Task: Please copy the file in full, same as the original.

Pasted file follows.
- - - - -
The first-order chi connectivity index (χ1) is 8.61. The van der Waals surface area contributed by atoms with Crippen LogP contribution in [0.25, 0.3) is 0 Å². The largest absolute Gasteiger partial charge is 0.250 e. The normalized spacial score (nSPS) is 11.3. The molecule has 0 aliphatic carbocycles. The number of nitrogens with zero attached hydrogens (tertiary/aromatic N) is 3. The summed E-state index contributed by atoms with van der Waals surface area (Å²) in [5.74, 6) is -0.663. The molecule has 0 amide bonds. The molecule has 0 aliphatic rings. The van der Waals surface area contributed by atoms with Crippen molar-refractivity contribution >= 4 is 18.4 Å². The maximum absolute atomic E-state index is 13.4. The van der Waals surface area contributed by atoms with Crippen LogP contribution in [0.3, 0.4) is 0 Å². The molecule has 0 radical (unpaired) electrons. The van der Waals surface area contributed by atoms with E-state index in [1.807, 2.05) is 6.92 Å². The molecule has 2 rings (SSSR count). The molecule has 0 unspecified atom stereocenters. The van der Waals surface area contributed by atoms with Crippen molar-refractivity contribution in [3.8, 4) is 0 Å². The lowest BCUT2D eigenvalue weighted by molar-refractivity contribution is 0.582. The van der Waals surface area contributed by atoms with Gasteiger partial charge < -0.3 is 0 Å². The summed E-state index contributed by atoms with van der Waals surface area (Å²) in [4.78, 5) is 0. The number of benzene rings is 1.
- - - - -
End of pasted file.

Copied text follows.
The first-order chi connectivity index (χ1) is 8.61. The van der Waals surface area contributed by atoms with Crippen LogP contribution in [0.25, 0.3) is 0 Å². The largest absolute Gasteiger partial charge is 0.250 e. The normalized spacial score (nSPS) is 11.3. The molecule has 0 aliphatic carbocycles. The number of nitrogens with zero attached hydrogens (tertiary/aromatic N) is 3. The summed E-state index contributed by atoms with van der Waals surface area (Å²) in [5.74, 6) is -0.663. The molecule has 0 amide bonds. The molecule has 0 aliphatic rings. The van der Waals surface area contributed by atoms with Crippen molar-refractivity contribution >= 4 is 18.4 Å². The maximum absolute atomic E-state index is 13.4. The van der Waals surface area contributed by atoms with Crippen LogP contribution in [0.3, 0.4) is 0 Å². The molecule has 0 radical (unpaired) electrons. The van der Waals surface area contributed by atoms with E-state index in [1.807, 2.05) is 6.92 Å². The molecule has 2 rings (SSSR count). The molecule has 0 unspecified atom stereocenters. The van der Waals surface area contributed by atoms with Crippen molar-refractivity contribution in [3.8, 4) is 0 Å². The lowest BCUT2D eigenvalue weighted by molar-refractivity contribution is 0.582. The van der Waals surface area contributed by atoms with Gasteiger partial charge < -0.3 is 0 Å². The summed E-state index contributed by atoms with van der Waals surface area (Å²) in [4.78, 5) is 0. The number of benzene rings is 1.